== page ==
Mall of America has closed down one of its rides after a ride at the Ohio State Fair broke, throwing people into the air.
One person died when the seats snapped off the Fire Ball ride in Columbus on Wednesday, WKYC reported. Seven others were injured, some of them critically.
And because of the "tragic accident," the Mall of America in Bloomington has "proactively stopped running" Shredder's Mutant Masher ride until the mall has been given the OK by the ride's manufacturer, Chance Rides, MOA said in statements to GoMN.
The rides look pretty similar
MOA says Mutant Masher and Fire Ball rides do share "some design similarities," but they're manufactured by different companies.
The mall's website says the Mutant Masher "sends you reeling skyward on a spinning, swinging device of doom," while Fire Ball is described as a ride that swings left and right like a pendulum, sending people into the air while spinning around, according to Amusements of America (the company that built Fire Ball).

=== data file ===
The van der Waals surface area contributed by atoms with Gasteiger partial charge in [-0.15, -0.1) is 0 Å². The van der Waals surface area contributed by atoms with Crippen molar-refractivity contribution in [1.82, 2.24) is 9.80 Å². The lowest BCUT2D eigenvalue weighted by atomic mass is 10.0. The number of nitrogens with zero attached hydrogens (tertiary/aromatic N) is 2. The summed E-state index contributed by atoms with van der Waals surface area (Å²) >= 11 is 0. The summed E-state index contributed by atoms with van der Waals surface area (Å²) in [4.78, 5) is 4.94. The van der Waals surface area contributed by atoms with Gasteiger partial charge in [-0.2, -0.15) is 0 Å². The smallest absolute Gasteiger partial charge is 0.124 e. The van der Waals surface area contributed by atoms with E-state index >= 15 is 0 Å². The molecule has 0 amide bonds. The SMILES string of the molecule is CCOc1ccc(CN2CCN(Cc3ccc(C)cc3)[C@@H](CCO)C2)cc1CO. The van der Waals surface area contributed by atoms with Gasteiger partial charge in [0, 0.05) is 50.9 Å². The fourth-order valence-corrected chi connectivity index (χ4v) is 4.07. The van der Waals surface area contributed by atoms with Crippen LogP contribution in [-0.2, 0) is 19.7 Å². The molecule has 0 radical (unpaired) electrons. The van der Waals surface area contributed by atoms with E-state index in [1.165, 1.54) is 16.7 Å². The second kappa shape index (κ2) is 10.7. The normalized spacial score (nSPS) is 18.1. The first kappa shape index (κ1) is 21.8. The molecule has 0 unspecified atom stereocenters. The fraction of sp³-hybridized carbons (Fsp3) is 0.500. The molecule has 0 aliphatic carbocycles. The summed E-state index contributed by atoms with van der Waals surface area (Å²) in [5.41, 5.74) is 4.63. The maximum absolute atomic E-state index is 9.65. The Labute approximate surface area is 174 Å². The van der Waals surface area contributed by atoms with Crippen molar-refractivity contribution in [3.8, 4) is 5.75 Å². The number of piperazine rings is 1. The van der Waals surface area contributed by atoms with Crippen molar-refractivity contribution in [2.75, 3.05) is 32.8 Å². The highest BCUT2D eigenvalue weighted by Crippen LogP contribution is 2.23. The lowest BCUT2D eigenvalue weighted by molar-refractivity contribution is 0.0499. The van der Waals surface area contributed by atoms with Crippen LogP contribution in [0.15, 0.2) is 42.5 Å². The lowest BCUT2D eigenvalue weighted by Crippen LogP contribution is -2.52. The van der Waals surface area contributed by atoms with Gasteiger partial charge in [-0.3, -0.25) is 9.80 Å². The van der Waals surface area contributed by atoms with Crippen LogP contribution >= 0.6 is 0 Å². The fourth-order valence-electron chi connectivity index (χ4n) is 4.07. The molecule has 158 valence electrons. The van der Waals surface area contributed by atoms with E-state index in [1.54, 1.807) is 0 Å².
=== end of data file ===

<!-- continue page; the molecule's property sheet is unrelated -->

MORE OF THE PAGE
But Chance Rides says there are differences between Mutant Masher (a fixed, permanent ride) and the portable design of the Fire Ball, the mall's statement said without elaborating further.
"[Chance Rides has] advised all customers to take all versions of this ride out of service while additional inspections can be completed," MOA said.
MOA says all of the rides at Nickelodeon Universe are inspected daily.
Other fairs and amusement parks across the country are also reevaluating their rides after the Ohio incident, The Associated Press says.
The Minnesota State Fair told GoMN Thursday it's never had a ride like the Fire Ball at the fair, and it won't this year either.
Amusement park ride deaths are not common
Incidents like what happened in Ohio don't happen very often.
An industry group, the Outdoor Amusement Business Association, estimates about 250 million people get on a mobile amusement park ride every year.
The group then cites a government study which estimated about 2,500 people were injured on mobile amusement rides in 2004.
It also noted that from 1987 through 2005, 11 people were killed on such attractions.